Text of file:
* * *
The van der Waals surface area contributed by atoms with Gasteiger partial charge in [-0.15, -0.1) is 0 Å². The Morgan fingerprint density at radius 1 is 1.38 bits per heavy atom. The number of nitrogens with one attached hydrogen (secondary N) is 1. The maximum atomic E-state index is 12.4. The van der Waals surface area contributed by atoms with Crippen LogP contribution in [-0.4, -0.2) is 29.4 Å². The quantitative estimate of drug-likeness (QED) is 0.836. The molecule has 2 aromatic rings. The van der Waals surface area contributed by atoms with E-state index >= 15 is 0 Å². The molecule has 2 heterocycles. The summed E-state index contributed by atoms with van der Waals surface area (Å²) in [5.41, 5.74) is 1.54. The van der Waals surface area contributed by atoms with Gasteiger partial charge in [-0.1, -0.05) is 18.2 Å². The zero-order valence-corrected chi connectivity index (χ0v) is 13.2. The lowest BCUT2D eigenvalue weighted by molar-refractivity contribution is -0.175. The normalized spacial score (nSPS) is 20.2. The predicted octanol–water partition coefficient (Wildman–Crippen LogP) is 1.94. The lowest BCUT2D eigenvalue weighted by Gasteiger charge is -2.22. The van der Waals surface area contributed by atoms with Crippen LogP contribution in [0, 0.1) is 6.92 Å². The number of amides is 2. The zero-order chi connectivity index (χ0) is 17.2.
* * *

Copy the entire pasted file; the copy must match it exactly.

The van der Waals surface area contributed by atoms with Gasteiger partial charge in [-0.15, -0.1) is 0 Å². The Morgan fingerprint density at radius 1 is 1.38 bits per heavy atom. The number of nitrogens with one attached hydrogen (secondary N) is 1. The maximum atomic E-state index is 12.4. The van der Waals surface area contributed by atoms with Crippen LogP contribution in [-0.4, -0.2) is 29.4 Å². The quantitative estimate of drug-likeness (QED) is 0.836. The molecule has 2 aromatic rings. The van der Waals surface area contributed by atoms with E-state index >= 15 is 0 Å². The molecule has 2 heterocycles. The summed E-state index contributed by atoms with van der Waals surface area (Å²) in [5.41, 5.74) is 1.54. The van der Waals surface area contributed by atoms with Gasteiger partial charge in [-0.1, -0.05) is 18.2 Å². The zero-order valence-corrected chi connectivity index (χ0v) is 13.2. The lowest BCUT2D eigenvalue weighted by molar-refractivity contribution is -0.175. The normalized spacial score (nSPS) is 20.2. The predicted octanol–water partition coefficient (Wildman–Crippen LogP) is 1.94. The lowest BCUT2D eigenvalue weighted by Gasteiger charge is -2.22. The van der Waals surface area contributed by atoms with Crippen LogP contribution in [0, 0.1) is 6.92 Å². The number of amides is 2. The zero-order chi connectivity index (χ0) is 17.2.